A $13 million rehabilitation of Little Round Top began on Tuesday, July 26 at Gettysburg National Military Park (GNMP). The Little Round Top area of the battlefield will be closed for approximately 18 months while the National Park Service improves infrastructure and updates the experience for visitors.
During the 18-month rehabilitation project, the following will be closed to all visitation and traffic:
- The entirety of Little Round Top as described as the area that borders Wheatfield Road to the north, Crawford Avenue to the west, Warren Avenue to the south, and Sykes Avenue to the east.
- Roads in their entirety: Sykes Avenue, Warren Avenue, Wright Avenue.
- Hiking trail in its entirety: The trail that runs parallel to Sykes Avenue, located on the east side of the road, from Wheatfield Road on the north end to just past Wright Avenue on the south end.
During the rehabilitating, the following will be closed to all vehicle traffic:
- South Confederate Avenue will be closed to all vehicle traffic just south of the picnic area.
- South Confederate Avenue will be open to all pedestrian (walk, hike, bicycle, Segway) traffic from just south of the picnic area to near the four-way intersection with Warren Avenue, Sykes Avenue, and Wright Avenue. All pedestrian traffic will be required to turn around at this intersection. Walkers and hikers will also be able to proceed on the many hiking trails around Big Round Top, to Devil’s Den, and to the Slyder and Bushman farms. As always, bicyclists and Segway riders are not permitted to ride on any unpaved surface.
Auto Tour Detour
Due to the length of the project, and the roads affected by the closure, the park has created an updated Auto Tour detour. This map is available on our website and in paper format at the Gettysburg National Military Park Museum and Visitor Center information desk. This paper map will also be distributed throughout the Gettysburg, PA area through Destination Gettysburg and Main Street Gettysburg affiliates.
Results of a 2017 Gettysburg NMP Visitor Study emphasized the importance of Little Round Top to visitors. The report showed that 90% of park visitors go to Little Round Top during their battlefield visit.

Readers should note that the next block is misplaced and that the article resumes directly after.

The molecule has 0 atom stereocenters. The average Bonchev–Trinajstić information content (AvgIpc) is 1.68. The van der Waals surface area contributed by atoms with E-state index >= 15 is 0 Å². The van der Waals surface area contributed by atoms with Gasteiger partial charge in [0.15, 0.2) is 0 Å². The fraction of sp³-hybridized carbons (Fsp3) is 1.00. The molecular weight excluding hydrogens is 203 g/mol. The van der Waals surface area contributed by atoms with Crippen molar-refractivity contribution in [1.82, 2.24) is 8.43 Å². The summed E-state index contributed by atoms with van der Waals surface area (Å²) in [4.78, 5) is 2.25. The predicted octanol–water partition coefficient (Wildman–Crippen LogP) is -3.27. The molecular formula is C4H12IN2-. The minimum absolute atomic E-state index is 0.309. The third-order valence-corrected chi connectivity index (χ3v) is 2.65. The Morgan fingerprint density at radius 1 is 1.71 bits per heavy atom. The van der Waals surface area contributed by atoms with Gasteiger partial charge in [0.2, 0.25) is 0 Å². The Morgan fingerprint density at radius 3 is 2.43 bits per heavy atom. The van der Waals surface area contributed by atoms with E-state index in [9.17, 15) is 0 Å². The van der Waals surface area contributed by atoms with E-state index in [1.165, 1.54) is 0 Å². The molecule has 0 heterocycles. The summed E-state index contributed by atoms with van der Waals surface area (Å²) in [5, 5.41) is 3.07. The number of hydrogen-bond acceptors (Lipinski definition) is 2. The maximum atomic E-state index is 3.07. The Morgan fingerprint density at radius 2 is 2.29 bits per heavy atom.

“This closure will allow the necessary improvements to be completed in a safe and timely manner. The result of this project will help prevent further damage to this iconic location while increasing access and improving the visitor experience,” said park Superintendent Steven D. Sims.
Gettysburg National Military Park preserves, protects, and interprets the 1863 Battle of Gettysburg during the American Civil War, the Gettysburg National Cemetery, and their commemorations. The project will provide the maximum possible level of access to, and interpretation of, key battle and commemorative features, while ensuring the protection and stewardship of this highly significant site.
The scope of the rehabilitation project will address 1) overwhelmed parking areas and related safety hazards, 2) significant erosion caused by heavy visitation, 3) degraded vegetation, and 4) poor accessibility. The high volume of visitation is a significant contributing factor to the deterioration of the landscape, resulting in a degradation of important natural and artificial defenses, and historic topographic features of the battlefield. The rehabilitation of Little Round Top will reestablish, preserve, and protect the features that make up the battlefield landscape and that are essential to understanding the three-day battle that occurred at Gettysburg. This rehabilitation project will also enhance the experience of visiting the hill, with improved interpretive signage and new trail alignments, allowing visitors to immerse themselves into the historic landscape.
The Gettysburg National Military Park website (https://www.nps.gov/gett) has a dedicated section for the Little Round Top rehabilitation project. These web pages include the Auto Tour detour map, Frequently Asked Questions (FAQs), a project timeline, links to Little Round Top virtual content, and photo albums. More content will be added as it becomes available.
The overall cost of the project is $13 million ($11 million for construction and $2 million for re-vegetation). The project has been funded through a mix of private and federal funding. The staff of Gettysburg National Military Park would like to thank the following: John Nau III, Gettysburg Foundation, American Battlefield Trust, and the National Park Foundation.
We appreciate your patience as we work to complete this pivotal rehabilitation project.